Now that I have been doing this for nearly 12 years, I can see how I am completing my own education. I have learned alongside my children. What is more, I have discovered passions which drive me to read more, seek out experts in areas where I am lacking, and research fascinating people and events.

This I believe is the greatest gift which Charlotte has given me: Becoming self-educated, a lifelong learner.

I have found that as we study artists, I have become driven to find out why they painted as they did? What their life was like? How did the culture and prevailing worldviews affect what they painted? We have just finished a term in which we studied John Singer Sargent. I read (editing along the way) aloud to a group of first graders about his life. It was enough to whet my appetite to learn more. I devoured books on his paintings and became especially interested in his painting of Madame X. I am on my second biography of Madame X as I write these words. I have also read biographies of Turner, Caravaggio, Durer, Rockwell and others. There is such a window of history in the lives of the artists. I half jokingly say that if I had to start my education over, I would choose art history over nutrition!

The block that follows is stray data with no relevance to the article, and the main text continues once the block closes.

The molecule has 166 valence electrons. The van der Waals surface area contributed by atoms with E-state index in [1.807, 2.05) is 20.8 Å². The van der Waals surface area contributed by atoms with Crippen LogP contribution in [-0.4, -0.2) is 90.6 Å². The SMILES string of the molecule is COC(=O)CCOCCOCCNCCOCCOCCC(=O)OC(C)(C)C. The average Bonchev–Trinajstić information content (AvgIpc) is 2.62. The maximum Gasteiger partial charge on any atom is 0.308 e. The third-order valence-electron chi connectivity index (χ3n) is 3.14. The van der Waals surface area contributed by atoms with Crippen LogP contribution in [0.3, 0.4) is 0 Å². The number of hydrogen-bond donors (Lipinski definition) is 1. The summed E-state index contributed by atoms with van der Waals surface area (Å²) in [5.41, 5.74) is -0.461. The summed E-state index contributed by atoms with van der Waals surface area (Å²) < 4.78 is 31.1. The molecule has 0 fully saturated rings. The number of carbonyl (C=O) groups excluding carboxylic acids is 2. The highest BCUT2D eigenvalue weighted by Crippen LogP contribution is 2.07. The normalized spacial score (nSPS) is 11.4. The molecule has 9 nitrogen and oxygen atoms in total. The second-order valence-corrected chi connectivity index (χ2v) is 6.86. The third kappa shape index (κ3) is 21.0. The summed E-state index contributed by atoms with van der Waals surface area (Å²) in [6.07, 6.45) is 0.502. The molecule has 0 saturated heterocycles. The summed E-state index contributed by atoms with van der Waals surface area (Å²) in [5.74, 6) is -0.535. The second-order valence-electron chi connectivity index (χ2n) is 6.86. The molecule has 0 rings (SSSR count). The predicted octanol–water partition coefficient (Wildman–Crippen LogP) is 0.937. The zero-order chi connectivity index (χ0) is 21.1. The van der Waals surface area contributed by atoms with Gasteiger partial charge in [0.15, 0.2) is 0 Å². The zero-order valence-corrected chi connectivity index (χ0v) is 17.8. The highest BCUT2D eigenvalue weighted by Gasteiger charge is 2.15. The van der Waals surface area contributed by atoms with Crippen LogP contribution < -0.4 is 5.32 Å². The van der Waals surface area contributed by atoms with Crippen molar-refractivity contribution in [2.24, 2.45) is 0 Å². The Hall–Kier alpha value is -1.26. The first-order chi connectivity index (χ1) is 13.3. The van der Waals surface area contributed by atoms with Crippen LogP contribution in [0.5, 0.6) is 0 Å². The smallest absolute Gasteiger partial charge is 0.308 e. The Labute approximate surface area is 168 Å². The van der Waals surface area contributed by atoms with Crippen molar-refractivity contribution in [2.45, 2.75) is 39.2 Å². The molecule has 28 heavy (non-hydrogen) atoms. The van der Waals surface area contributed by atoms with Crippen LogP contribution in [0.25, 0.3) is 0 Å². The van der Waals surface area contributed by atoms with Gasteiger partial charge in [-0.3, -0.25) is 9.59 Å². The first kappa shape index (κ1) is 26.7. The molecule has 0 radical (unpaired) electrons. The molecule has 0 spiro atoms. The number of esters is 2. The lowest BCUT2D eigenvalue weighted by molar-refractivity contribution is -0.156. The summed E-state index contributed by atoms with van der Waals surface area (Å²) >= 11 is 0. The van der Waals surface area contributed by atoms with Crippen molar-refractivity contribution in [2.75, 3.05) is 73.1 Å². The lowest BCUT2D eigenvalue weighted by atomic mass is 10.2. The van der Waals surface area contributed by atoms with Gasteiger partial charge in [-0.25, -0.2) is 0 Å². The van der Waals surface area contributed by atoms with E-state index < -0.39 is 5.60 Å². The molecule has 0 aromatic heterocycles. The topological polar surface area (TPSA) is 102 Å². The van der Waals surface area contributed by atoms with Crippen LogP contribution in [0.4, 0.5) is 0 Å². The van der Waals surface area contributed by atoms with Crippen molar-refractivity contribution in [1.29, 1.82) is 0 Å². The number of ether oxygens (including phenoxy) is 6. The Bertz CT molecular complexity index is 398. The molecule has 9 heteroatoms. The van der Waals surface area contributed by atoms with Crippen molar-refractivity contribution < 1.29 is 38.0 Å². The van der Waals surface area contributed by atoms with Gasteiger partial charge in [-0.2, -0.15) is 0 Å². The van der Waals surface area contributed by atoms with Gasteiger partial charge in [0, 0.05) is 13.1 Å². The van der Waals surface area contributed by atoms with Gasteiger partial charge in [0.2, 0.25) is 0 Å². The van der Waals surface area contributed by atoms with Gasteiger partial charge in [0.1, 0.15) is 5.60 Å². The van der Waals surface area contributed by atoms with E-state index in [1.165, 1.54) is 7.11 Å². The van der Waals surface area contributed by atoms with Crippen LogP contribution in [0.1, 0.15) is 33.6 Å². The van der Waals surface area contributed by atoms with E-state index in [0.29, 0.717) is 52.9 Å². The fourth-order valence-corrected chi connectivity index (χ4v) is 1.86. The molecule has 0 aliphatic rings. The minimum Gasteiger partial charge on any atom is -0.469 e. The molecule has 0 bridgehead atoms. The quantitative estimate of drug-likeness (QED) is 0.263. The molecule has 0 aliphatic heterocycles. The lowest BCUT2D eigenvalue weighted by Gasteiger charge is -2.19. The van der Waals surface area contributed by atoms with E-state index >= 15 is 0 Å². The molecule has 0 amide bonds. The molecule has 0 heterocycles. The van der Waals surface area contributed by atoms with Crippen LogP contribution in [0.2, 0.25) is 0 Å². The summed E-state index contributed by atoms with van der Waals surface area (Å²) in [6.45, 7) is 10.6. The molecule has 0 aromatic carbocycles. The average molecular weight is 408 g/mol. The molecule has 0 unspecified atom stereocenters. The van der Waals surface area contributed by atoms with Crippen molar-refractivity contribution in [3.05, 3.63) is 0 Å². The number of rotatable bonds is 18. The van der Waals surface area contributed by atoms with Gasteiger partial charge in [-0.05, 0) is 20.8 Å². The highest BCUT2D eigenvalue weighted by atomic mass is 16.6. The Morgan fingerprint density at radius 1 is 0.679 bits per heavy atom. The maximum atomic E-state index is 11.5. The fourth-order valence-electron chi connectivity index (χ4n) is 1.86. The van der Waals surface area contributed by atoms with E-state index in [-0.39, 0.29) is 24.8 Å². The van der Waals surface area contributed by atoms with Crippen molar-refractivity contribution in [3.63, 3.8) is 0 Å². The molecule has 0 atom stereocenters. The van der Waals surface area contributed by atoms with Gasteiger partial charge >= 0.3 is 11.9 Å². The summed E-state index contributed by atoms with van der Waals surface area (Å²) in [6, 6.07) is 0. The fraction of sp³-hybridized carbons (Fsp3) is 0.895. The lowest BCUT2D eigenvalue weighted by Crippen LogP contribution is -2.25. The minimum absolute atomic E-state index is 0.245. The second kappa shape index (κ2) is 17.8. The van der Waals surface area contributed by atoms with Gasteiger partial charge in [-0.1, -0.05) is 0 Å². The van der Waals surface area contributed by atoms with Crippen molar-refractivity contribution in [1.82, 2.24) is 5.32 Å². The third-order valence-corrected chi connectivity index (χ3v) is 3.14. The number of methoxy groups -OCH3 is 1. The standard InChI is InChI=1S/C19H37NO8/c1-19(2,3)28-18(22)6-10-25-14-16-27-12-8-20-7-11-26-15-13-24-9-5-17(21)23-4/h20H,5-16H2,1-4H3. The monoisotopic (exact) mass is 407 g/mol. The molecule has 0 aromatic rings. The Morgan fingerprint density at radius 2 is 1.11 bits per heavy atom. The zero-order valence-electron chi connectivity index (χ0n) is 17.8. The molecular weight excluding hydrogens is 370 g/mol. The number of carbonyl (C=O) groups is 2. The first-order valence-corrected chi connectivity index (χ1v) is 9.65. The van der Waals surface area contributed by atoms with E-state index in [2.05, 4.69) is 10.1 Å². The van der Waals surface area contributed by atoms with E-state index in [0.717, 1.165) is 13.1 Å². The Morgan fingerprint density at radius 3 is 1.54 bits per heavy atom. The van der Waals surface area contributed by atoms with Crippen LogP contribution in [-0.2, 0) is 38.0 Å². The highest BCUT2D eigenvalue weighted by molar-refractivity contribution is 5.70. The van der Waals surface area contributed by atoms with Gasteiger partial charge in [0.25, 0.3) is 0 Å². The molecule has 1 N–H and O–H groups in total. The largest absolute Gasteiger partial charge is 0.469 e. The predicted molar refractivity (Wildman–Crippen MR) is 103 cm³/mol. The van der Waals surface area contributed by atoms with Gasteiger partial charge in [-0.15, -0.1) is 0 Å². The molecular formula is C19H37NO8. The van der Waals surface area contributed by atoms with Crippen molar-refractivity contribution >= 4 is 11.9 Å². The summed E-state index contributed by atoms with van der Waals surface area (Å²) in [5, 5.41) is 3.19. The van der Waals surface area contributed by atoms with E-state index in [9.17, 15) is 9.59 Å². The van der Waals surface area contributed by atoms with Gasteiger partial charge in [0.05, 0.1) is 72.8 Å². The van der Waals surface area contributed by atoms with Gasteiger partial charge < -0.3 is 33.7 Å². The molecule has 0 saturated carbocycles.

In our nature studies, I discovered local wildflower and tree walks. Each year I made the acquaintance of new wildflowers, taking careful notes so that I could welcome them by name the following year. After several years of these rambles, my friends considered me an expert. I still do not consider spring as being official until I attend our local wildflower walk.

As to history, I see it in the context of the unfolding story of God’s faithfulness to His people. I see how it fits together, how God kept His promises and providentially directed each era, putting his people in place at just the right time. I see how man’s selfishness and lust for power has led to misery and wars. It is not just a bunch of unrelated facts, but a real living story full of people who were flesh and blood, who loved and laughed and perspired.

Yet, there is so much more to learn. In spite of some effort, I cannot tell the difference between a sonata and a fugue but I look forward to exploring that mystery, maybe this year. I do love to listen to classical music and can hold my own with my mother-in-law, a classically trained pianist when we play “guess the composer” listening to classical music on the radio.